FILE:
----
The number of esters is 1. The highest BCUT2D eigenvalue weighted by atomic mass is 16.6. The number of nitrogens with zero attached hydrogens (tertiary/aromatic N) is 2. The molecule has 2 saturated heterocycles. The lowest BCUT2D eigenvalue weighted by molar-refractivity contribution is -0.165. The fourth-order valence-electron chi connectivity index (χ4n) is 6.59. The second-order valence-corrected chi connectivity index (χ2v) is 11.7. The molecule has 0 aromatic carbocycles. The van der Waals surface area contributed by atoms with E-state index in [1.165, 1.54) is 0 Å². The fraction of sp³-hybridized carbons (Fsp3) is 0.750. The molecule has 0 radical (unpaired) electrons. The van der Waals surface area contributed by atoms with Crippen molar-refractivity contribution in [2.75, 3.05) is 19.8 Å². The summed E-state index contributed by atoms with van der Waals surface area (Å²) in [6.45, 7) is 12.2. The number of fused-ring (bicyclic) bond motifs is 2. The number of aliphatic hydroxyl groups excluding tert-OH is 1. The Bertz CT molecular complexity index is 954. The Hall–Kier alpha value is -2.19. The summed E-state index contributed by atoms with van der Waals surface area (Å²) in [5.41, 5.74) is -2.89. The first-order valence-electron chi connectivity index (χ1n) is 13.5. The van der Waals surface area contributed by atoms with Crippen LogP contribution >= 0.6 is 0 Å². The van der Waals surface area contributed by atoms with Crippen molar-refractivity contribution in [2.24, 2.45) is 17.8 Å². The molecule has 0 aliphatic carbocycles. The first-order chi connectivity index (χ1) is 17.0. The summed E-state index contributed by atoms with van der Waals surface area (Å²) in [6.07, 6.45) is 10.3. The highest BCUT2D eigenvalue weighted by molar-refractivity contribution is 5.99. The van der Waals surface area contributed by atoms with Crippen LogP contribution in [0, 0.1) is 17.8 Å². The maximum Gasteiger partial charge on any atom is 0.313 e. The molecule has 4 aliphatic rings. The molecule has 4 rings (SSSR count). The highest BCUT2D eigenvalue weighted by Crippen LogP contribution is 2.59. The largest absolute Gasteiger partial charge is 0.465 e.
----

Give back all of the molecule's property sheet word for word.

The number of esters is 1. The highest BCUT2D eigenvalue weighted by atomic mass is 16.6. The number of nitrogens with zero attached hydrogens (tertiary/aromatic N) is 2. The molecule has 2 saturated heterocycles. The lowest BCUT2D eigenvalue weighted by molar-refractivity contribution is -0.165. The fourth-order valence-electron chi connectivity index (χ4n) is 6.59. The second-order valence-corrected chi connectivity index (χ2v) is 11.7. The molecule has 0 aromatic carbocycles. The van der Waals surface area contributed by atoms with E-state index in [1.165, 1.54) is 0 Å². The fraction of sp³-hybridized carbons (Fsp3) is 0.750. The molecule has 0 radical (unpaired) electrons. The van der Waals surface area contributed by atoms with Crippen molar-refractivity contribution in [2.75, 3.05) is 19.8 Å². The summed E-state index contributed by atoms with van der Waals surface area (Å²) in [6.45, 7) is 12.2. The number of fused-ring (bicyclic) bond motifs is 2. The number of aliphatic hydroxyl groups excluding tert-OH is 1. The Bertz CT molecular complexity index is 954. The Hall–Kier alpha value is -2.19. The summed E-state index contributed by atoms with van der Waals surface area (Å²) in [5.41, 5.74) is -2.89. The first-order valence-electron chi connectivity index (χ1n) is 13.5. The van der Waals surface area contributed by atoms with Crippen LogP contribution >= 0.6 is 0 Å². The van der Waals surface area contributed by atoms with Crippen molar-refractivity contribution in [2.24, 2.45) is 17.8 Å². The molecule has 0 aliphatic carbocycles. The first-order chi connectivity index (χ1) is 17.0. The summed E-state index contributed by atoms with van der Waals surface area (Å²) in [6.07, 6.45) is 10.3. The highest BCUT2D eigenvalue weighted by molar-refractivity contribution is 5.99. The van der Waals surface area contributed by atoms with Crippen LogP contribution in [0, 0.1) is 17.8 Å². The maximum Gasteiger partial charge on any atom is 0.313 e. The molecule has 4 aliphatic rings. The molecule has 4 rings (SSSR count). The highest BCUT2D eigenvalue weighted by Crippen LogP contribution is 2.59. The largest absolute Gasteiger partial charge is 0.465 e.